Peter Mertz ’12 launches droppod app to create gaming communities

Chris Brown

Gaming app droppod allows users to connect with their friends and find new friends who play the same games. (Graphic courtesy of Peter Mertz.)

When he arrived at the College in the fall of 2008, Peter Mertz ’12 was certain he would be an astrophysics and music major. In high school, Mertz was involved in, “chorus, theater, and music,” and was the business manager for the Williams octet for a time. 

The summer before his sophomore year, however, his interests took a turn. “I didn’t do great in my freshman music classes, and midway through the summer of my freshman year, I sort of … realized that most of my summer, I had just been playing around with computers in various different ways: installing stuff, modifying my computer, and that sort of thing,” Mertz said. “And I was like: What if I just did computer science instead?” 

After graduating with a major in computer science, Mertz has been working as a software developer for various companies, a few of which have been startups. He currently works full-time at Google. But on May 15, 2020, in the midst of the COVID-19 pandemic, he and his friend Alex Puskas, who transferred to Wake Forest after his first year at Williams, decided to co-found their own startup: droppod. The two had become friends during Mertz’s junior year, when he was Puskas’s Junior Advisor (JA).

During that year, the two had bonded over a mutual love for multiplayer games like Call of Duty and Halo. It was this love that planted the seeds of droppod. “So what we decided was okay, it would be really cool if, when I wanted to play Call of Duty, I could have an app that would let all of my friends know that I’m gonna play Call of Duty tonight at seven o’clock,” Mertz said. “And droppod would send an alert to all my friends saying, ‘Hey, Pete’s gonna play at seven o’clock. Do you want to play with him?’”

Recognizing the need for such an app in his own life, Mertz quickly coded a basic version of droppod. “And then we sort of started bringing our friends on because it’s a social thing, right?” he said. “It’s not useful without your friends. And our friends were like, ‘This is awesome — can we share it with our friends?’” 

Upon discovering that there was a market for their idea, Mertz and Puskas began to work seriously on droppod. They found that what distinguishes droppod from other forms of social media typically used to coordinate playing video games with friends — such as iMessage, WhatsApp, Xbox Live, or Discord —  is the way droppod organizes people. The app specifically groups people into communities based on a single video game.

According to Mertz, a founding tenet of droppod is the belief that the community built around a game, whether it be a video game, board game, or sport, is just as, if not more, important than the game itself. “People love games — people have loved games for thousands of years,” Mertz said. “Do people actually like games themselves, though? We say the answer is, Yeah, games themselves are interesting. But what people really keep coming back to games for are the communities that are built around games.”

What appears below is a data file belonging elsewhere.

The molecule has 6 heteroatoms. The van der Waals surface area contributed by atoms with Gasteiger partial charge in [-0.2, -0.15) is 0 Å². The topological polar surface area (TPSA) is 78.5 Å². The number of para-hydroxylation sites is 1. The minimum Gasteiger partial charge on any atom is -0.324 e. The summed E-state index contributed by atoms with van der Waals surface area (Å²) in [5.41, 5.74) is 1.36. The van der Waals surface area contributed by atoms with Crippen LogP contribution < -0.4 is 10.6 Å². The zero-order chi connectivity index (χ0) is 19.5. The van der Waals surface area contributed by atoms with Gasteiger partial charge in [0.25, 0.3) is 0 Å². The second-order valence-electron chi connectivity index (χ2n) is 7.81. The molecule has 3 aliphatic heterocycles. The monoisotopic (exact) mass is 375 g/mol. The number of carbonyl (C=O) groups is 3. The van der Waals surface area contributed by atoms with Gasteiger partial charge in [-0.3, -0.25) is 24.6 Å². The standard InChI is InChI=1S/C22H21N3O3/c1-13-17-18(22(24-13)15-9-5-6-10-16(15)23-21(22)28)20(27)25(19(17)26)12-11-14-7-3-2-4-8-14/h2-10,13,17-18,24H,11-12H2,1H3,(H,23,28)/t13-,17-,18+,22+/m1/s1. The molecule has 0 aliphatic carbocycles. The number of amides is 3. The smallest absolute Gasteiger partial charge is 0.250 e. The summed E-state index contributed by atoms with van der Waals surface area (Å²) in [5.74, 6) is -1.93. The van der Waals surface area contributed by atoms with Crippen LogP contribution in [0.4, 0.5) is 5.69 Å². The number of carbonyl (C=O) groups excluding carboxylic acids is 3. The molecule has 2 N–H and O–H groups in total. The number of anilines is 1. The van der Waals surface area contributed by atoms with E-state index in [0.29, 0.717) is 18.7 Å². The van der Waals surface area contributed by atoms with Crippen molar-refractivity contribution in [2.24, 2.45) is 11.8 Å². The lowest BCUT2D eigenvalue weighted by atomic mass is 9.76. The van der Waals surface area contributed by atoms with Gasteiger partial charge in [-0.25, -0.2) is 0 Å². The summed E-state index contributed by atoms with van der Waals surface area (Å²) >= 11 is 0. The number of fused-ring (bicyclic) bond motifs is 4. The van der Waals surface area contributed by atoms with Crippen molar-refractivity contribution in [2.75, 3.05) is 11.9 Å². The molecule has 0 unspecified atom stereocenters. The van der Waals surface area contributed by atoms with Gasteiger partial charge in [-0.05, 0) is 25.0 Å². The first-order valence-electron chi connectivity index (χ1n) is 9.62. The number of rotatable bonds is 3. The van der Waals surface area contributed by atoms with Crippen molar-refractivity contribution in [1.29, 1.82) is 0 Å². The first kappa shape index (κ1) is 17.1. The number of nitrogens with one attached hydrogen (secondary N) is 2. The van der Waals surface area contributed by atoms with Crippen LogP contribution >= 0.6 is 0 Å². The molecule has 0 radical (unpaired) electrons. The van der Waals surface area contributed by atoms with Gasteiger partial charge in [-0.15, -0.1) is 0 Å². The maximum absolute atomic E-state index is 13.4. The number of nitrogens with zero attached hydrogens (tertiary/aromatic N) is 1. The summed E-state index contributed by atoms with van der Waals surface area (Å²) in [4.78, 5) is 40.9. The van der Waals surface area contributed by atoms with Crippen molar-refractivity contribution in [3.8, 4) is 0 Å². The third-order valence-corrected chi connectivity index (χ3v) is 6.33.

In Mertz’s view, droppod solves the difficulties associated with having many different levels of interaction for the same video game spread out across different platforms and channels. Mertz cited Discord, an app that features user-created voice channels so that gamers can converse while they play, as an example. Each voice channel is separate from each other. 

“Discord is a bunch of walled gardens,” he said. “So if you’re in Discord, you’re in like 18 different servers, but the servers never talk to each other… There might be multiple different servers for playing Rocket League. But you just don’t know about them because they’re meant to be isolated by default.” 

These isolated communities, which are all focused on the same video game, make it time-consuming for people to find others to play with, he said. 

“What droppod emphasizes is that you can have your little Discord-style server, if you want,” Mertz said. “Or you can find people at a much larger scale just by saying, ‘Hey, anyone else who’s interested in Rocket League, I’m playing at this time.’ Or you can say, ‘Hey, anyone who’s interested in Rocket League, here’s a fun post.’”

Mertz credited his education at the College for giving him the skills to succeed in a startup environment. “It’s that breadth of knowledge that liberal arts gives you that really helps you perform better in this really fast-paced and dynamic environment of the startup world,” he said. “Because you just need to have a wide set of skills in order to fill all the roles that need to be filled.”

He found that the broad skill set he developed at the College came especially in handy considering the small size of droppod. “When you’re working at a company that’s [at] such a small scale as a startup, when there’s less than even 100 people at the company, you end up needing to do so much more,” Mertz said. “So if you’re hyper-focused on a certain aspect of engineering, or just engineering in general, you may not have that broad Williams education of like, ‘Okay, you need me to write a brief — I can do that. You need me to do research about this other thing — I can do that.”

Mertz offered a piece of advice to budding entrepreneurs at the College: “Just go for it. Try it. If you have an idea, build an MVP [minimum viable product]… There are tons of ways that you can make really simple proof of concepts without needing a million dollars in funding. If you have an idea for a clothing line, try and learn to sew. Try to make your product rather than relying on other people to do it.”